THE Covid pandemic was a challenging time for people and businesses, but for one Indian company, the lockdown restrictions proved to be a blessing in disguise.
Online maths tutorial site Cuemath launched in the UK at the end of June, prompted by a surge in enquiries by families whose children were forced into home schooled as strict lockdown meant schools and offices were shut for long months.
Founder and chief executive officer (CEO) of Cuemath, Manan Khurma, told Indian Weekly in an exclusive interview, “Parents are feeling anxious over their children falling behind because of school closures caused by the pandemic and they have chosen Cuemath while looking for helping resources.
“Our name spread fast by word-of-mouth alone and that has taken us closer to more people.”
At the time of its launch in the UK, Cuemath saw 4,200 students sign up for its tutorials.
In India, Cuemath has a student base of 600,000 and it caters to students from kindergarten to Grade 12. The company goes beyond teaching mathematics as it also trains students in coding, data science and logic.
Khurma said “traditional” ways of teaching mathematics often make students nervous.
“Learning mathematics by memorising will not help students grow an interest in the subject. We thought about bringing innovative ways to teach it,” he said.
The man, who holds a bachelor’s degree in electronics and communications engineering from the Indian Institute of Technology, Delhi, and started his career in 2007 as the founder of Locus Education in New Delhi, subsequently started on December 22 (in 2013), the birthday of Srinivasa Ramanujan, one of the greatest mathematicians from India. The day is also observed as the National Math Day in India.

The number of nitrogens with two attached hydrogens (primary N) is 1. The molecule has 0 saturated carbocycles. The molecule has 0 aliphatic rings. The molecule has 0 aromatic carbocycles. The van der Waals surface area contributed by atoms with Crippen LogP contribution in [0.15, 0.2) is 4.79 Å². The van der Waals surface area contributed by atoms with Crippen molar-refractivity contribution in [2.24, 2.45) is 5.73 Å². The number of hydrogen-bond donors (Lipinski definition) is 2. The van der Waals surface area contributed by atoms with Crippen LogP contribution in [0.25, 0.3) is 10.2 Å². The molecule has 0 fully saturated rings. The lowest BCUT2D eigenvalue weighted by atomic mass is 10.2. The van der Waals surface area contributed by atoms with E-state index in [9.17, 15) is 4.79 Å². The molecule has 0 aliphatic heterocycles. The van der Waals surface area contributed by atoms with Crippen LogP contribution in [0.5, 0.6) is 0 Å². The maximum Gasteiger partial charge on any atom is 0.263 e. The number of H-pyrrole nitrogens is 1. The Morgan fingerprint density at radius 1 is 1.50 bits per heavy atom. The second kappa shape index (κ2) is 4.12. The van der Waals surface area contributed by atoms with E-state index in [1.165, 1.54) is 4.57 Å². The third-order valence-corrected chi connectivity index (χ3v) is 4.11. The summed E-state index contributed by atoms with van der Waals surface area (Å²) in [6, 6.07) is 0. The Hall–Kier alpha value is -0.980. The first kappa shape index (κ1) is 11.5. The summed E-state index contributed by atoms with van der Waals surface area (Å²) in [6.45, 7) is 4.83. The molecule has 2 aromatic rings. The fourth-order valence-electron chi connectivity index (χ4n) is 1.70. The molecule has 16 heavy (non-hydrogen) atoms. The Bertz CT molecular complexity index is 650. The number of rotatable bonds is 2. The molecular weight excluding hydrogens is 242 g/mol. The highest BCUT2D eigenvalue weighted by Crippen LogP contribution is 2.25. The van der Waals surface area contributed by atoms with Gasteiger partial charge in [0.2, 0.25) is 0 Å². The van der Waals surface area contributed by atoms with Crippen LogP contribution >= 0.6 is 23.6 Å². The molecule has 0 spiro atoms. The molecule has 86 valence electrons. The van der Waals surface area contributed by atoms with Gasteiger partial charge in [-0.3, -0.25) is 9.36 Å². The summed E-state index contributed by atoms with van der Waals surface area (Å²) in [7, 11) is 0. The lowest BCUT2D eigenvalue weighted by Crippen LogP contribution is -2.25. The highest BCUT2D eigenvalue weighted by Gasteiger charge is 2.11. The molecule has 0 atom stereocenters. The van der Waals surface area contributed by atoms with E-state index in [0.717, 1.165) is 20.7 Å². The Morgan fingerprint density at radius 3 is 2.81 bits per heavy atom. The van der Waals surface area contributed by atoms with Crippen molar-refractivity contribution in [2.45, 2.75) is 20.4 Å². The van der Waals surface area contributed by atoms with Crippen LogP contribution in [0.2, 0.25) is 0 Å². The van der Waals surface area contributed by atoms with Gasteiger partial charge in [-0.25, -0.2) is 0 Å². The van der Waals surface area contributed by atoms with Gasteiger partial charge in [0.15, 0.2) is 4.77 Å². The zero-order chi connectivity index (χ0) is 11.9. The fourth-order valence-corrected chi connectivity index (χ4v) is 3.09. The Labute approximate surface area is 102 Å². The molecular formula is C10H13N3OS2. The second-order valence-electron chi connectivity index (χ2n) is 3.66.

Cuemath’s journey has only grown bigger since then and in 2021-22, it looks to penetrate at least 30 markets and reach a valuation of $1 billion by the end of 2022. It is also the only Indian edtech to secure a Google Education partnership.
Cuemath also caters to poor students in India: CEO
Khurma is also considerate of the fact that not all students in India are blessed with technological advantages. Several students from humble backgrounds in India are not able to attend online classes in times of the pandemic because they lack suitable devices and are in danger of missing important lessons.
“We do have a plan for them,” Khurma said, adding, “Our website offers free resources for such needy students. In smaller towns and villages in India, there might not be laptops for poor students but mobile phones with internet connection have done a fairly good penetration in those areas. If they just have a phone with the internet, they can avail our handy resources. We have a lot of students in smaller places in India and they are benefiting.”